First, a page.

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Meniscus 101: How to Safeguard Your Knees

Meniscus tears are one of the most common types of knee injuries, and there are some risk factors — such as age — that you can’t control. But there are precautions that you can take. Understanding the anatomy of your knee and the function of the meniscus is a good way to start in learning how to protect it.

Where the meniscus is and what it does

The meniscus is a C-shaped piece of cartilage that serves as a cushion between your thigh bone and your shinbone. You have a meniscus on the inner side of each knee, called the medial meniscus, and one on the outer side of each knee called the lateral meniscus.

Usually, a meniscus tear happens when you twist your knee, for example, when you change directions suddenly while running. In many cases, a meniscus tear happens at the same time as another injury, such as an anterior cruciate ligament (ACL) tear. You may not be immediately aware that you’ve been injured, but the knee joint will soon become swollen and sore.

Sometimes, depending on the severity and location of the tear, bits of the cartilage can get caught in the knee joint, causing it to lock. Treatment depends on how bad the tear is, and can range from rest to surgery.

Factors that increase your risk of a meniscus tear

There are several things that make it more likely you’ll have a meniscus tear. Some are controllable, and some are not.

Age is a risk factor. The older you are, the more likely you’ll tear your meniscus because the cartilage thins with age. Some 40% of people over the age of 65 have had a meniscus tear.

Certain activities increase your risk. For example, if your job requires you to be in a squatting position for extended periods of time each day, your risk of a meniscus injury is higher than average. Sports that require you to pivot or jump, as well as contact sports such as football, all increase the possibility of a meniscus tear.

Safeguarding your knees against meniscus tears

Obviously, you can’t do anything about getting older, but there are some steps you can take to keep your knees as healthy as possible.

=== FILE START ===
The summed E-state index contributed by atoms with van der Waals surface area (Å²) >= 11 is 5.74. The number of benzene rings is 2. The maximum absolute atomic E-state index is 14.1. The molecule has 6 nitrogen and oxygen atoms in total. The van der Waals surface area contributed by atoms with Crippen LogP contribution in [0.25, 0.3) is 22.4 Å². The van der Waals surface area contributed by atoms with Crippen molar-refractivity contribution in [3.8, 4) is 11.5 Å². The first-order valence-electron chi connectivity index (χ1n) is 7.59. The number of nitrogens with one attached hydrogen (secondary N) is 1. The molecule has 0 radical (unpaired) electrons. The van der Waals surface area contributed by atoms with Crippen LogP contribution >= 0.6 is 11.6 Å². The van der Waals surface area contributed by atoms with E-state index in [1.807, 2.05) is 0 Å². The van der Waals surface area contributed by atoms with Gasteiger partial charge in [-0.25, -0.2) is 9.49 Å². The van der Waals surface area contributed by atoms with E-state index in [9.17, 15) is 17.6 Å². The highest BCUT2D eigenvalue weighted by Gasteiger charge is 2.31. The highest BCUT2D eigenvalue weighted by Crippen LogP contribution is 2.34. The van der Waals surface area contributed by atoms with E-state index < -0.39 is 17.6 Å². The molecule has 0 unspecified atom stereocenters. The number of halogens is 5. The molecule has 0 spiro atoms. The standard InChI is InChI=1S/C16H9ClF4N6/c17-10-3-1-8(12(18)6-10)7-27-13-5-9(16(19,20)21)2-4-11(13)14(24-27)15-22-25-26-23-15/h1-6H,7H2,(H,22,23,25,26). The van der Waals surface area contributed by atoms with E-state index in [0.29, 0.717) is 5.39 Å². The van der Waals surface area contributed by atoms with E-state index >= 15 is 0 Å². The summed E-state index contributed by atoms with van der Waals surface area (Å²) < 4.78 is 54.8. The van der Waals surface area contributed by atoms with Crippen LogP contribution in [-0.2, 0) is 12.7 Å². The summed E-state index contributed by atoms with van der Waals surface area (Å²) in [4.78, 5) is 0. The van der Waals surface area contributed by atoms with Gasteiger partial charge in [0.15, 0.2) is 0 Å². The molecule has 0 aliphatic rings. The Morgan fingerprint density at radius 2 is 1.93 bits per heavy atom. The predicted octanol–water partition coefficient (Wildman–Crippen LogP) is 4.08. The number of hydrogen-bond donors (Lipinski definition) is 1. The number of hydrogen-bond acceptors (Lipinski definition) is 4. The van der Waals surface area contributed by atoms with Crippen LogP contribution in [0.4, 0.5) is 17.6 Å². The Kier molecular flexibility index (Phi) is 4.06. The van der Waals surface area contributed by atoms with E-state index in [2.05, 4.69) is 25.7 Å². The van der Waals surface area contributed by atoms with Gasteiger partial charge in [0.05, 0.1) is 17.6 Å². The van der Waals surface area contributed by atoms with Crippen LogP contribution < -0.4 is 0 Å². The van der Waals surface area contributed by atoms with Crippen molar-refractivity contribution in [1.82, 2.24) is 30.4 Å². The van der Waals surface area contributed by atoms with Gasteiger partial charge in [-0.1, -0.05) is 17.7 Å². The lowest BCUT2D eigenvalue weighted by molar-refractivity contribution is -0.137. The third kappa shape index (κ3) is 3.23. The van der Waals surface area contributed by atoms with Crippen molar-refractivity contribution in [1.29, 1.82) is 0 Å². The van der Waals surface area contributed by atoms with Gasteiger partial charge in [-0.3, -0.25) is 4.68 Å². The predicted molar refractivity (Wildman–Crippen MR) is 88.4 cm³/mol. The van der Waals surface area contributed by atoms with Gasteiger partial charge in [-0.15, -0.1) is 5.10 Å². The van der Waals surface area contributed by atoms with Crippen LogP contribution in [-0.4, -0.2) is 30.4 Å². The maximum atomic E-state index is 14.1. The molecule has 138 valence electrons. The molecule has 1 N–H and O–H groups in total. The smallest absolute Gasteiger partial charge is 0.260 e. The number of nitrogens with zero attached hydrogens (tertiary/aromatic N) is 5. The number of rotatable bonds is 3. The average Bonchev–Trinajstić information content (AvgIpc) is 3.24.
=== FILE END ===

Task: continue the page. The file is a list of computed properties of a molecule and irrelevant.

Stay flexible. Flexibility training, whether it’s in the form of yoga, tai chi, or a set of exercises prescribed by Dr. Nolan or a physical therapist, will help keep your joints healthy.

Strengthen your muscles. Keep the muscles that support your knees strong and healthy. Your quadriceps, hamstrings, hip flexors, and calf muscles all support your knees. Strong, flexible muscles help protect the structures of your knees, including the meniscus tissues.

Do a warm-up first. Before you do any kind of activity, warm up your muscles. A careful warm-up prepares your muscles and helps protect your joints. Take time to cool down following activity, as well.

Be sure to rest. Giving your body time to recover between workouts is essential. When your muscles are fatigued, they don’t protect your joints as well.

Wear properly fitting shoes. Supportive shoes can help protect you against injury. Shoes that provide the correct amount and type of support are critical in safeguarding your knees against meniscus injury.

Take it slow. If you want to increase the intensity of your activity, do so gradually. If you suddenly begin doing harder workouts, you increase the possibility of injury.

If you’ve already hurt your knee, come in to see Dr. Nolan for expert diagnosis and treatment. Just call our office in Sugar Land, Texas, or click the “request appointment” button here on the website.

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